I was in a facilitated discussion yesterday as part of a professional conference. One of the questions we discussed: “Should women be treated the same way as men?” There was no clear consensus, except that we all could agree with a vague statement saying that people should be treated with respect.
No, I don’t think women should be treated the same way as men, and a lot of the participants disagreed with me. I believe that some of the women in our conversation (our group was all women) were answering a different question than the one that was asked. I think the question they were really answering was, “Should men and women be treated the same way?” But that’s not the same thing as “Should women be treated the same way as men?” If we treat women the same way as men, we are starting from the premise that men are treated in a particular way and agreeing that women should be treated the same way. If we treat both the same, we are determining a way of treating people and applying it to everyone.
So often, women have been expected to conform to social structures that were designed by men. Look at a hypothetical, but quite common organization in a male-dominated industry. The employees are mostly men. Sometimes management hires a woman employee. In most cases, these women leave after a few months. Managers conclude that women are flighty or lack dedication — that they are bad employees. So they hire fewer of them.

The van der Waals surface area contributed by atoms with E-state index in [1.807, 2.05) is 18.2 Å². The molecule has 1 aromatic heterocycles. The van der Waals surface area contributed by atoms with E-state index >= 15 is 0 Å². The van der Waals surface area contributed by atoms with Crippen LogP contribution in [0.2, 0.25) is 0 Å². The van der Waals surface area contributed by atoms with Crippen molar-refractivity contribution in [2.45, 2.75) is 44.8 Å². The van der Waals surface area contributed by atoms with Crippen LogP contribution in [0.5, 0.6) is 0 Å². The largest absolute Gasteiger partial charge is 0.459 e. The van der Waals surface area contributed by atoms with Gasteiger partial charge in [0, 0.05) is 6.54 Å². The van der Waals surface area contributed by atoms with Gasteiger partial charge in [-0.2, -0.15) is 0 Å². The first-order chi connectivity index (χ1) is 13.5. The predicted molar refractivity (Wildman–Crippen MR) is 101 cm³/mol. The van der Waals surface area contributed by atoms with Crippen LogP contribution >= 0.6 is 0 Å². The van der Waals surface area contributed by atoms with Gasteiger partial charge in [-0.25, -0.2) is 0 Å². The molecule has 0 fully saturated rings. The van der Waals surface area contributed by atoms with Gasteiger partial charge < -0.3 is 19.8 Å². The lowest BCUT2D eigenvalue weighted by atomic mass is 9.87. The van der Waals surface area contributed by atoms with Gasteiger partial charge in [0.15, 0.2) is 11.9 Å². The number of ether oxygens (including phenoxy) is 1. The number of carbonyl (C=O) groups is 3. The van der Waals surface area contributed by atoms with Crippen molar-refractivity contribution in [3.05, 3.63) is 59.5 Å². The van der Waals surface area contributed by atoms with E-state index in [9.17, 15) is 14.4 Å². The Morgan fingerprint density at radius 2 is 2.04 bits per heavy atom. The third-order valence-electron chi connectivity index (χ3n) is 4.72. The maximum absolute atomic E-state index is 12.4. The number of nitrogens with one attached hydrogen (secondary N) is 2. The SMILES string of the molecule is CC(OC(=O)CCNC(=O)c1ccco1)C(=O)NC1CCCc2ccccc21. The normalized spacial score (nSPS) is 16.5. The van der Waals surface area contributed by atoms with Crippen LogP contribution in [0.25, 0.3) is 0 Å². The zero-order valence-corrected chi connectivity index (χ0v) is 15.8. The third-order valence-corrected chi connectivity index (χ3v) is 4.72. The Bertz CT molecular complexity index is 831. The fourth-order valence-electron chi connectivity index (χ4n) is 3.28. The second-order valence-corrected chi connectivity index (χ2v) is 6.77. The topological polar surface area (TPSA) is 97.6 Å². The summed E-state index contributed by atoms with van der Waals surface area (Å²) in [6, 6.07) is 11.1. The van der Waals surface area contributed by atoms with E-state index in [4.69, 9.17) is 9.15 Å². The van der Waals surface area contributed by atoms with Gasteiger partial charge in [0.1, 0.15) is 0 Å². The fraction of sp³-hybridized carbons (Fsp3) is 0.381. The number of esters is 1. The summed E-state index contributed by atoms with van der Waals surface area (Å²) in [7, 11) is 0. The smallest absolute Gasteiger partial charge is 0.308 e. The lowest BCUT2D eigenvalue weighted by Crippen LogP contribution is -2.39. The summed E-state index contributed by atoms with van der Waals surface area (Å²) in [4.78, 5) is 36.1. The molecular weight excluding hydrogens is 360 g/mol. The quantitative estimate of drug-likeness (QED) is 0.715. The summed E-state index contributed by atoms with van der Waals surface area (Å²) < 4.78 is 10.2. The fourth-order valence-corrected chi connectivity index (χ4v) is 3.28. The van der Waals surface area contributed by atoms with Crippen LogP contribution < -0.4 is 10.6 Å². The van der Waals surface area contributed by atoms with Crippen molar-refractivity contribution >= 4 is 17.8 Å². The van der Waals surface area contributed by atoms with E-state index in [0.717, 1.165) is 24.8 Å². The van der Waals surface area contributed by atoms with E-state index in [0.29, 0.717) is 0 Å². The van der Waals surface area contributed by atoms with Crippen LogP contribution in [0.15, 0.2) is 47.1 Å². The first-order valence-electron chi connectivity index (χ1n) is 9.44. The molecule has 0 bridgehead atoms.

But an analysis of the company shows that the corporate culture is hostile to women. Sexist jokes abound; managers condone them, and even laugh along. Female employees are expected to laugh too, or at least not to speak up in their defense. If they do, they are told they are overly sensitive, or looking for offense where none was meant. Women in this workplace are frequently subjected to comments about their appearance, to unwanted touching, and worse. They are cut off when they try to speak in meetings. The company has no systems in place to help employees balance work and family responsibilities. It is too small to be required to offer federally mandated family leave. And flexible scheduling is not available. A woman who asks if she can, for example, come in early one day a week so she can leave early to accommodate a child’s schedule is told no and criticized for expecting special treatment. And don’t even think about a place and break time to express breast milk.
This company treats women the way it treats men, and it expects them to act the way men do. If they can’t or won’t, they eventually are forced out. Instead of treating women the way it treats men, this firm needs to start from scratch and rethink the way it treats everyone. Flexible schedules should be offered, where feasible, to all employees — and what is feasible should be determined in an open-minded way. A family leave policy should be adopted, with both men and women eligible. And of course, sexist comments, harassment, and assault should not be tolerated, ever.
Another problem with the question is that it’s binary. Our group did not have time to address this issue. But many policies and systems in this country need to change to reflect the growing acknowledgement of a wider range of humanity than simply female or male.
I don’t want to be treated as a man. Male should not be the default. I want us all to be treated as equally worthy of respect. And that’s a very different thing.